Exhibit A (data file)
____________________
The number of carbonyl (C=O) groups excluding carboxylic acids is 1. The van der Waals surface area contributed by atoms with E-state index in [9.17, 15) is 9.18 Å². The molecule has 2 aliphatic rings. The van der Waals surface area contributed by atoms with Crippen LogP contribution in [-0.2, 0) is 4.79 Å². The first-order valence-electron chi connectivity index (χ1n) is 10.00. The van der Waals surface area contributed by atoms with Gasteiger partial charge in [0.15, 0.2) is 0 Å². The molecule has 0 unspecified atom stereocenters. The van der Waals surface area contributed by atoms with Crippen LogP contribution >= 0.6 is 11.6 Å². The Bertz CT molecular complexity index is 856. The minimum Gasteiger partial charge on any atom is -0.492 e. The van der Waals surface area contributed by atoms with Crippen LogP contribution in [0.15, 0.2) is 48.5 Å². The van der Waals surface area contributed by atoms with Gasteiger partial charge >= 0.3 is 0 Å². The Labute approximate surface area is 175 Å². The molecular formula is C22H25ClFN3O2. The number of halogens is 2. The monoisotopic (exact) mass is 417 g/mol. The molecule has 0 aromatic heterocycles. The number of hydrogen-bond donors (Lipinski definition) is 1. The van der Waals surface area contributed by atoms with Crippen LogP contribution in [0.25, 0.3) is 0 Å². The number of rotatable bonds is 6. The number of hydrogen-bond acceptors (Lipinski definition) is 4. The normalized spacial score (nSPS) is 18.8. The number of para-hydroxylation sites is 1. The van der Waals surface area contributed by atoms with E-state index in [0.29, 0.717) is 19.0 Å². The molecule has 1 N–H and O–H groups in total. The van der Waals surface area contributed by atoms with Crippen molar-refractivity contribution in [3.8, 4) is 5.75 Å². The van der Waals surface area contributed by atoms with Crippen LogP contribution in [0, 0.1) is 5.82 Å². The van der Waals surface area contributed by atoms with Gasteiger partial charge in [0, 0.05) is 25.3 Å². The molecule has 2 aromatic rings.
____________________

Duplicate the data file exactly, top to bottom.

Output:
The number of carbonyl (C=O) groups excluding carboxylic acids is 1. The van der Waals surface area contributed by atoms with E-state index in [9.17, 15) is 9.18 Å². The molecule has 2 aliphatic rings. The van der Waals surface area contributed by atoms with Crippen LogP contribution in [-0.2, 0) is 4.79 Å². The first-order valence-electron chi connectivity index (χ1n) is 10.00. The van der Waals surface area contributed by atoms with Gasteiger partial charge in [0.15, 0.2) is 0 Å². The molecule has 0 unspecified atom stereocenters. The van der Waals surface area contributed by atoms with Crippen LogP contribution >= 0.6 is 11.6 Å². The Bertz CT molecular complexity index is 856. The minimum Gasteiger partial charge on any atom is -0.492 e. The van der Waals surface area contributed by atoms with Crippen LogP contribution in [0.15, 0.2) is 48.5 Å². The van der Waals surface area contributed by atoms with Gasteiger partial charge >= 0.3 is 0 Å². The Labute approximate surface area is 175 Å². The molecular formula is C22H25ClFN3O2. The number of halogens is 2. The monoisotopic (exact) mass is 417 g/mol. The molecule has 0 aromatic heterocycles. The number of hydrogen-bond donors (Lipinski definition) is 1. The van der Waals surface area contributed by atoms with Crippen LogP contribution in [0.25, 0.3) is 0 Å². The number of rotatable bonds is 6. The number of hydrogen-bond acceptors (Lipinski definition) is 4. The normalized spacial score (nSPS) is 18.8. The number of para-hydroxylation sites is 1. The van der Waals surface area contributed by atoms with E-state index in [0.29, 0.717) is 19.0 Å². The molecule has 1 N–H and O–H groups in total. The van der Waals surface area contributed by atoms with Crippen molar-refractivity contribution in [3.8, 4) is 5.75 Å². The van der Waals surface area contributed by atoms with Crippen LogP contribution in [0, 0.1) is 5.82 Å². The van der Waals surface area contributed by atoms with Gasteiger partial charge in [0, 0.05) is 25.3 Å². The molecule has 2 aromatic rings.